The easiest way to access the surround-sound channel is to get a receiver with a surround-sound decoder. The decoder recognizes the out-of-phase information and extracts it into a third channel. To balance the sound, the receiver also boosts the channel to an appropriate level, and adds a slight time delay. It is possible to access surround sound with a standard stereo receiver, however, since all the information is actually included in the left and right channels.
To do this, get a pair of rear speakers and position them to the left and right of the listener. Connect the (+) amplifier terminal for the right channel to the (+) speaker terminal on the right rear speaker and the (+) amplifier terminal for the left channel to the (+) speaker terminal for the left rear speaker. Then you connect the two (-) terminals on the rear speakers.
The stereo signals that are in phase in the front channels cancel each other out in the rear speakers: The (+) currents for left and right will arrive at the (+) and (-) terminals of each speaker at the same time, so the current won't change the electromagnet at all.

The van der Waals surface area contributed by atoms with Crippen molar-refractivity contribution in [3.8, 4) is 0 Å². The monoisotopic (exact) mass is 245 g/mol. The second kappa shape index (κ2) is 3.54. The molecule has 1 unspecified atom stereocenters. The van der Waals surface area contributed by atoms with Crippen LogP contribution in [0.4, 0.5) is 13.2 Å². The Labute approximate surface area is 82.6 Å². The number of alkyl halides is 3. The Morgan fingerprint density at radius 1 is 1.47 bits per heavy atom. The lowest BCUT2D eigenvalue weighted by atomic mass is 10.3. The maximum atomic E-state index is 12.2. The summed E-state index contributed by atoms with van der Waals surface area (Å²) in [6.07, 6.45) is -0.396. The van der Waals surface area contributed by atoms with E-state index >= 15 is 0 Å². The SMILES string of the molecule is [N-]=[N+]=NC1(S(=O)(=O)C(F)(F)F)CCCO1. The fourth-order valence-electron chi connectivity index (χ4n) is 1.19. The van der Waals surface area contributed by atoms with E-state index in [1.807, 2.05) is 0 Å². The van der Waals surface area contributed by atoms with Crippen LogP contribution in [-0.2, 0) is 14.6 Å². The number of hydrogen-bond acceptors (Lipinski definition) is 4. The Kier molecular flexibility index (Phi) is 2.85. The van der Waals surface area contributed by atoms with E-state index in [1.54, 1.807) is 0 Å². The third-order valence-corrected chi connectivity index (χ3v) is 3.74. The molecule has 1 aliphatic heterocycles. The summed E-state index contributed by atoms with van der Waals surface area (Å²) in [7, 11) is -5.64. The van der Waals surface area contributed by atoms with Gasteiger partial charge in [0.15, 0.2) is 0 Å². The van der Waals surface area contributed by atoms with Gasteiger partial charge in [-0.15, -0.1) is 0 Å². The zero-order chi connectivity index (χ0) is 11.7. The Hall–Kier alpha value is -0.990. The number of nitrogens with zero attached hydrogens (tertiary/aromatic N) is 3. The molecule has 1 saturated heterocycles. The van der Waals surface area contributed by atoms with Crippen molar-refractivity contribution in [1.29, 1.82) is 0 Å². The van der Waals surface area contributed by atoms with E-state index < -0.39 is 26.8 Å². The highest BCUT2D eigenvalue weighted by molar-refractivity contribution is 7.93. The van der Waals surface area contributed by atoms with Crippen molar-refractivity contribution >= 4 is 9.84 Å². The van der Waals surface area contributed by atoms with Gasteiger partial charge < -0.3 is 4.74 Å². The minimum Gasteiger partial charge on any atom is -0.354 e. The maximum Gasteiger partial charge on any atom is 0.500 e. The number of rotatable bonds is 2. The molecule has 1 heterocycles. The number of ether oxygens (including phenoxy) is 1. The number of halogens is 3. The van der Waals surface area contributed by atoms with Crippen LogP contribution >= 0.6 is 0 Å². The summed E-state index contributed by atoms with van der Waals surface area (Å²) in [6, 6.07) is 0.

But the signals that are out of phase in the stereo channels will form an alternating current -- the current for these signals will flow out of the (+) amplifier terminal for the left channel while the (+) speaker terminal for current is flowing into the (+) amplifier terminal for the right channel. The effect is that these out-of-phase signals move the electromagnet for the rear speaker, and so control the rear sound.
To set up a simple central speaker -- one that anchors the left and right stereo speakers -- just turn on your television. If it's a mono-speaker television, it will play both stereo channels mixed together. Stereo televisions will also work decently for anchoring purposes, because both channels emanate from the area of the television.
The other piece you need in this setup is a potentiometer, a device that can apply different degrees of resistance to a current, thereby reducing the voltage in a circuit. In this surround-sound setup, the potentiometer simply acts as a volume control for the rear speakers. You can hook it up anywhere along the circuit leading to the rear speakers. For detailed instructions on setting up this sort of homemade system, check out Chris Kantack's Surround Sound Information Source.
This setup won't give you the same quality surround sound as an actual surround-sound receiver, of course. But assembling a homemade system is a great exercise for understanding how analog surround sound works in the first place.
In the 1990s, a new kind of surround sound started popping up in theaters, and since then it has been gradually eclipsing the standard 4-2-4 approach. In the next section, we'll take a look at these new digital theater sound systems.